Prescott joins fashion police with support for 'hoodie' ban

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He is the ultimate political pugilist and rarely known to pull a punch; be it a left hook aimed at the egg-wielding protester in the 2001 election or an order to "bugger off and get back on your bus, you amateur" ­ fired at a journalist a few weeks ago.

But John Prescott revealed an unexpectedly vulnerable side yesterday when he described an encounter with a gang of young people carrying "a kind of movie camera" in a motorway service station.

The Deputy Prime Minister met his match in a 10-strong gang who, in his own words, wore "these covers with hoods on".

The incident started when "a kid said something to me and I said 'what did you say, lad?'," Mr Prescott told BBC Radio4'sToday programme, while expounding on the culture of "disrespect" that his much-reduced department has been asked to tackle by the Prime Minister. "He went off and came back with about 10 people. Not only did they come back with these kind of uniforms but they came at me with a kind of movie camera to take a film of such an incident. The fact that they go around with these hats and these covers, it is in a uniform sense. It is intimidating."

Mr Prescott seemed to be saying that the youths were wearing hooded tops, since his revelation was presented in defence of the decision of the Bluewater shopping centre, in Kent, to ban all young people from wearing "hoodies". This has followed complaints from customers.

Mr Prescott seems to have been targeted by one of the new breed of so-called "happy-slapping" gang, who use mobile phones or digital cameras to film each other attacking victims. But his provision of some "personal experience" of yob culture did not stretch to elaborating on the facts, following the radio interview.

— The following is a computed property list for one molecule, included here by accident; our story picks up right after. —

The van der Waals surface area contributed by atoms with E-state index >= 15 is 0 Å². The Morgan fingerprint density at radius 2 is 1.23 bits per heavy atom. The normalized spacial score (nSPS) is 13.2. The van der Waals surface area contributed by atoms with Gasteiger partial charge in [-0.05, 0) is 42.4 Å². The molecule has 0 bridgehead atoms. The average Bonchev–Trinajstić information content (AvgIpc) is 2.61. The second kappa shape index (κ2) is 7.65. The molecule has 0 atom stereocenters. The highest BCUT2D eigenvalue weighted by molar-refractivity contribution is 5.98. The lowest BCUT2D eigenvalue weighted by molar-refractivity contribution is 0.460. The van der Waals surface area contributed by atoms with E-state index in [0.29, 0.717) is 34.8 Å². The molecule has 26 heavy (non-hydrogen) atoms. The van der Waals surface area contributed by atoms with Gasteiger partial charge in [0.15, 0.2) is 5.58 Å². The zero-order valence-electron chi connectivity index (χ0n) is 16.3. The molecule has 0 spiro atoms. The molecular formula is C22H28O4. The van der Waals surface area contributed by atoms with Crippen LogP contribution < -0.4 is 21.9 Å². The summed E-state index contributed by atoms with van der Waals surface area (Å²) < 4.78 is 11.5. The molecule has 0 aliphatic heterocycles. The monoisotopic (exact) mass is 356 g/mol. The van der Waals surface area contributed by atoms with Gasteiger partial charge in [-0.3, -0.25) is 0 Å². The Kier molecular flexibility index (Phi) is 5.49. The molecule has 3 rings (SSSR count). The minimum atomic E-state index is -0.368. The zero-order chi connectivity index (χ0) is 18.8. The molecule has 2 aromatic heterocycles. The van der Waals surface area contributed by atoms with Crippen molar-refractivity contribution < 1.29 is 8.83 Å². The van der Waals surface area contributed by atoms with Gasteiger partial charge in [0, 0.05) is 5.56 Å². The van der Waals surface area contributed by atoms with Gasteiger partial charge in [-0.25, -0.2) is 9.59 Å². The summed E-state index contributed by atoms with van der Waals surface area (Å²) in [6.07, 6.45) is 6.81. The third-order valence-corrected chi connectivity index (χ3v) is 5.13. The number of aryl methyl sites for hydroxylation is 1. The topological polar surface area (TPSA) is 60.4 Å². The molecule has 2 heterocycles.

This meant that Mr Prescott was unable to clear up some confusion about precisely when the incident happened. (It was "about a couple of week... on the motorway about a couple of week, um, about a couple... a year ago," he told Today.)

No witness to the encounter could be found among Prescott aides, who would not say where it occurred ­ though one source said a police officer had "written a report" on it.

The sketchiness of Mr Prescott's story did little to counteract children's groups who accused Mr Blair of demonising young people and acting like fashion police after he, too, backed the ban on hoodies as part of his crackdown on yobbish behaviour.

The Prime Minister said he had "total sympathy" with Bluewater and "totally" agreed with its move.

The director of the Crime and Society Foundation, Richard Garside, said: "The Prime Minister's comments are more in keeping with an episode ofWhat Not To Wear, rather than a Downing Street press conference... I look forward to hearing of the appointment of Trinny Woodall and Susannah Constantine as Mr Blair's special advisers on crime and fashion."

Amanda Allard, of the children's charity NCH, said: "People wear hooded tops to be cool, not to be intimidating. If you demonise hooded tops then you feed on people's fears about young people."

The Children's Society said it was important "not to confuse fashion with behaviour".

Mr Blair promised a "bold" programme of reform of the public services in his third term, which would include measures to tackle disorder and "respect on our streets".

A "very small minority" made the majority "afraid and angry", he said.

"It's good that people are free to express their views, lead their lives in the way they want to, and are less hidebound by old thinking, but some things should endure and one is respect to other people."